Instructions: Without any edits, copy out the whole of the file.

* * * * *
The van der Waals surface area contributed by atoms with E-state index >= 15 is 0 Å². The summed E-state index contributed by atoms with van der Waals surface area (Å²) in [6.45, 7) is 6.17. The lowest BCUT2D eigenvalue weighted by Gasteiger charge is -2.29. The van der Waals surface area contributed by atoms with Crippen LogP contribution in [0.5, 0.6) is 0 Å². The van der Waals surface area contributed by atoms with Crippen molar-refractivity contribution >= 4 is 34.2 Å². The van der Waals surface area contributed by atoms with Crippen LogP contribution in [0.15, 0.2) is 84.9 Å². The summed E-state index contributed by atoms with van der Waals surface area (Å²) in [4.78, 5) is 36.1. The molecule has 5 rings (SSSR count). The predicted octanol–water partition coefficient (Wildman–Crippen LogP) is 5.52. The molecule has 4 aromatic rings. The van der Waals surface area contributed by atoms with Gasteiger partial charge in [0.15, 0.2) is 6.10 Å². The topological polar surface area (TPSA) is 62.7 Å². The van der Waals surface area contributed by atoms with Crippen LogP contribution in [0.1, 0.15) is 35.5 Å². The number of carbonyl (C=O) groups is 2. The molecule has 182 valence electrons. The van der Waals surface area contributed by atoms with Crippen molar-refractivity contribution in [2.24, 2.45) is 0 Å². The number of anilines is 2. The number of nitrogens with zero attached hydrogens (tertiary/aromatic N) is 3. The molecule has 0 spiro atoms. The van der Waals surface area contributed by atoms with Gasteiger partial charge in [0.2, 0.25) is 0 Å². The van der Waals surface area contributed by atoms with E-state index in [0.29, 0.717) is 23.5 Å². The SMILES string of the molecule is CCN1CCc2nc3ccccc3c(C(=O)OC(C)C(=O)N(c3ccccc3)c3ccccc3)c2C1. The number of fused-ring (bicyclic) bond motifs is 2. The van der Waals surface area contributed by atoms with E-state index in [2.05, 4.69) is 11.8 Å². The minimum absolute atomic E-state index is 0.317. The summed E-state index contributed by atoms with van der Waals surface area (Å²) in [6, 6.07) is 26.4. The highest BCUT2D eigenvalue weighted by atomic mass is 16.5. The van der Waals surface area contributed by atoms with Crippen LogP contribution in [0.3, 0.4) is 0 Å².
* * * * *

The van der Waals surface area contributed by atoms with E-state index >= 15 is 0 Å². The summed E-state index contributed by atoms with van der Waals surface area (Å²) in [6.45, 7) is 6.17. The lowest BCUT2D eigenvalue weighted by Gasteiger charge is -2.29. The van der Waals surface area contributed by atoms with Crippen LogP contribution in [0.5, 0.6) is 0 Å². The van der Waals surface area contributed by atoms with Crippen molar-refractivity contribution >= 4 is 34.2 Å². The van der Waals surface area contributed by atoms with Crippen LogP contribution in [0.15, 0.2) is 84.9 Å². The summed E-state index contributed by atoms with van der Waals surface area (Å²) in [4.78, 5) is 36.1. The molecule has 5 rings (SSSR count). The predicted octanol–water partition coefficient (Wildman–Crippen LogP) is 5.52. The molecule has 4 aromatic rings. The van der Waals surface area contributed by atoms with Gasteiger partial charge in [0.15, 0.2) is 6.10 Å². The topological polar surface area (TPSA) is 62.7 Å². The van der Waals surface area contributed by atoms with Crippen LogP contribution in [0.1, 0.15) is 35.5 Å². The number of carbonyl (C=O) groups is 2. The molecule has 182 valence electrons. The van der Waals surface area contributed by atoms with Crippen molar-refractivity contribution in [2.24, 2.45) is 0 Å². The number of anilines is 2. The number of nitrogens with zero attached hydrogens (tertiary/aromatic N) is 3. The molecule has 0 spiro atoms. The van der Waals surface area contributed by atoms with Gasteiger partial charge in [0.2, 0.25) is 0 Å². The van der Waals surface area contributed by atoms with E-state index in [0.29, 0.717) is 23.5 Å². The SMILES string of the molecule is CCN1CCc2nc3ccccc3c(C(=O)OC(C)C(=O)N(c3ccccc3)c3ccccc3)c2C1. The number of fused-ring (bicyclic) bond motifs is 2. The van der Waals surface area contributed by atoms with E-state index in [2.05, 4.69) is 11.8 Å². The minimum absolute atomic E-state index is 0.317. The summed E-state index contributed by atoms with van der Waals surface area (Å²) in [6, 6.07) is 26.4. The highest BCUT2D eigenvalue weighted by atomic mass is 16.5. The van der Waals surface area contributed by atoms with Crippen LogP contribution in [0.3, 0.4) is 0 Å².